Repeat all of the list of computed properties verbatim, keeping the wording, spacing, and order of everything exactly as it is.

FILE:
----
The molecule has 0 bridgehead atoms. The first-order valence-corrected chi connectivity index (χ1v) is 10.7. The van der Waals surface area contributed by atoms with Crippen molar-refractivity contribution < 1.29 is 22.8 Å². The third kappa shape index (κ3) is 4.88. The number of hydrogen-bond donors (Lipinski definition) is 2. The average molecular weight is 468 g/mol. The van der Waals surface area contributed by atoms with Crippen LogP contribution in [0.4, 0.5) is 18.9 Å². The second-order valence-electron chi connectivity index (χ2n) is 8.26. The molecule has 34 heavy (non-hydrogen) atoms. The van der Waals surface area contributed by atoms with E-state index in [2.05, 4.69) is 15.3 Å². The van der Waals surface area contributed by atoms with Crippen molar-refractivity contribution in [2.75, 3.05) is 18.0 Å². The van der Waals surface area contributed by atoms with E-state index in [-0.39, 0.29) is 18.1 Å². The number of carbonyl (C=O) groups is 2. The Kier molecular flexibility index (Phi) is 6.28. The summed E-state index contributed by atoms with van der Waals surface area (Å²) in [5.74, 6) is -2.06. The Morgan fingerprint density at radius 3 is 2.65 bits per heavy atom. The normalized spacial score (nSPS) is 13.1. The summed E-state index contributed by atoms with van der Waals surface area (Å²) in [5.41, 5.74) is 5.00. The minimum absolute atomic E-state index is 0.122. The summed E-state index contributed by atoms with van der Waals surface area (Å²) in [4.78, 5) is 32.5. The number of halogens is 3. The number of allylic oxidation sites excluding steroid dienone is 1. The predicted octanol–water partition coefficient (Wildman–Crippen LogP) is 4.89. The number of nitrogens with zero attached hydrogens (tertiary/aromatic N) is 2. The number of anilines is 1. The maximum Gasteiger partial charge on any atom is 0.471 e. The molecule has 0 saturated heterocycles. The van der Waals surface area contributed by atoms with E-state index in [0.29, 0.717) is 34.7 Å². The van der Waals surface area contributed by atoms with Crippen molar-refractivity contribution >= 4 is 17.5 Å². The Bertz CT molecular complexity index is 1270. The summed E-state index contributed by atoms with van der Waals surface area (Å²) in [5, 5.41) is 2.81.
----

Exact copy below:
The molecule has 0 bridgehead atoms. The first-order valence-corrected chi connectivity index (χ1v) is 10.7. The van der Waals surface area contributed by atoms with Crippen molar-refractivity contribution < 1.29 is 22.8 Å². The third kappa shape index (κ3) is 4.88. The number of hydrogen-bond donors (Lipinski definition) is 2. The average molecular weight is 468 g/mol. The van der Waals surface area contributed by atoms with Crippen LogP contribution in [0.4, 0.5) is 18.9 Å². The second-order valence-electron chi connectivity index (χ2n) is 8.26. The molecule has 34 heavy (non-hydrogen) atoms. The van der Waals surface area contributed by atoms with E-state index in [2.05, 4.69) is 15.3 Å². The van der Waals surface area contributed by atoms with Crippen molar-refractivity contribution in [2.75, 3.05) is 18.0 Å². The van der Waals surface area contributed by atoms with E-state index in [-0.39, 0.29) is 18.1 Å². The number of carbonyl (C=O) groups is 2. The Kier molecular flexibility index (Phi) is 6.28. The summed E-state index contributed by atoms with van der Waals surface area (Å²) in [5.74, 6) is -2.06. The Morgan fingerprint density at radius 3 is 2.65 bits per heavy atom. The normalized spacial score (nSPS) is 13.1. The summed E-state index contributed by atoms with van der Waals surface area (Å²) in [5.41, 5.74) is 5.00. The minimum absolute atomic E-state index is 0.122. The summed E-state index contributed by atoms with van der Waals surface area (Å²) in [4.78, 5) is 32.5. The number of halogens is 3. The number of allylic oxidation sites excluding steroid dienone is 1. The predicted octanol–water partition coefficient (Wildman–Crippen LogP) is 4.89. The number of nitrogens with zero attached hydrogens (tertiary/aromatic N) is 2. The number of anilines is 1. The maximum Gasteiger partial charge on any atom is 0.471 e. The molecule has 0 saturated heterocycles. The van der Waals surface area contributed by atoms with E-state index in [0.29, 0.717) is 34.7 Å². The van der Waals surface area contributed by atoms with Crippen molar-refractivity contribution >= 4 is 17.5 Å². The Bertz CT molecular complexity index is 1270. The summed E-state index contributed by atoms with van der Waals surface area (Å²) in [5, 5.41) is 2.81.